Wednesday, April 4, 2012

It's Finally Over - You Got The Job

Imagine that great feeling when the long weeks or months of search finally draw to a close. When all the scanning of job boards, networking, teleconferencing, writing, research, travel and interviews are behind you. You passed the rigorous HR screening and all the interviews went well. Happily, all your references check out and an offer is extended. It is a good one, the job you always wanted so you accept. You breath a huge sigh of relief and can finally relax. Right?

Well, this may be the end of one journey but it is only the beginning of another, hopefully even longer one.

Remember all those accomplishments you touted, and all that skill and knowledge you said you had? The interviews were easy because you only had to talk about them. Now you have to put them all into practice. Of course, you were honest and gave a fair and true accounting of your history. Still, as they say in financial reports, past performance is no guarantee of future performance. You may be faced with an even steeper hill to climb.

When my children were younger they complained, as children often do, about school, their teachers, homework and tests. They especially dislike tests and, in particular, midterms and finals. My advice to them was to relax because this part of life is easy. You study hard, learn the material, take the test and move on.

In real life, I told them, every day is a final exam. There are no study guides. No one tells you what will be on the test, and there are only two grades. You either pass or fail. Often, there is a lot more at stake than just having to take the test over or, heaven forbid, failing the class. In life, bad outcomes can lead to much more severe consequences.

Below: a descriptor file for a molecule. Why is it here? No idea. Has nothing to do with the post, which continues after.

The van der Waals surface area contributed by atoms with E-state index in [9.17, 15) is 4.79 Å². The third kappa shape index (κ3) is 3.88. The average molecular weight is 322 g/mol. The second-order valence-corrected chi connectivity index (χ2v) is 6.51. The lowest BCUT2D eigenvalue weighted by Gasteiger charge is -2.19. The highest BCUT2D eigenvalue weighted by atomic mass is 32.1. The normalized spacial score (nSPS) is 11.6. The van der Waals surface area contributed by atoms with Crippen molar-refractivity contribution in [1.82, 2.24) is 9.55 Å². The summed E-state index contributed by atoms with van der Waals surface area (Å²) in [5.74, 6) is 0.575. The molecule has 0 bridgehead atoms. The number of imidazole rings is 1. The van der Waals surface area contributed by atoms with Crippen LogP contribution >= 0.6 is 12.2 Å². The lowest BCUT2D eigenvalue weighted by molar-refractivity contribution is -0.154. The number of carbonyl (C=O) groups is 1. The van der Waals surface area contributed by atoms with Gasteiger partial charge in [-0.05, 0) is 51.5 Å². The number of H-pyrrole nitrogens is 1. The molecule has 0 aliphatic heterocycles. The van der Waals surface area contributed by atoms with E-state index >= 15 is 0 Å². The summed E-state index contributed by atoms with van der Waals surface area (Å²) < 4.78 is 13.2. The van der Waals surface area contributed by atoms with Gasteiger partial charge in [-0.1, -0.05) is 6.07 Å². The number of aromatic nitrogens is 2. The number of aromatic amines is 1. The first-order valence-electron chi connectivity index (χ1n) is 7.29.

So it is when you have a new job. You can only guess what new problems or opportunities each day will bring. You are confident and expect the knowledge and experience you have will be sufficient to address problems and lead to success. But you must maintain the same level of determination you had when you were trying to get the job.

Continuously probe and learn more about the company and its people. Build an organization chart and develop relationships with everyone below, above and at your level. Understand the business and apply your skills to make it a better place for the employees to work and to improve the experience for customers.

As Yogi Berra once famously said, "It ain't over 'til it's over."

Captain Joe

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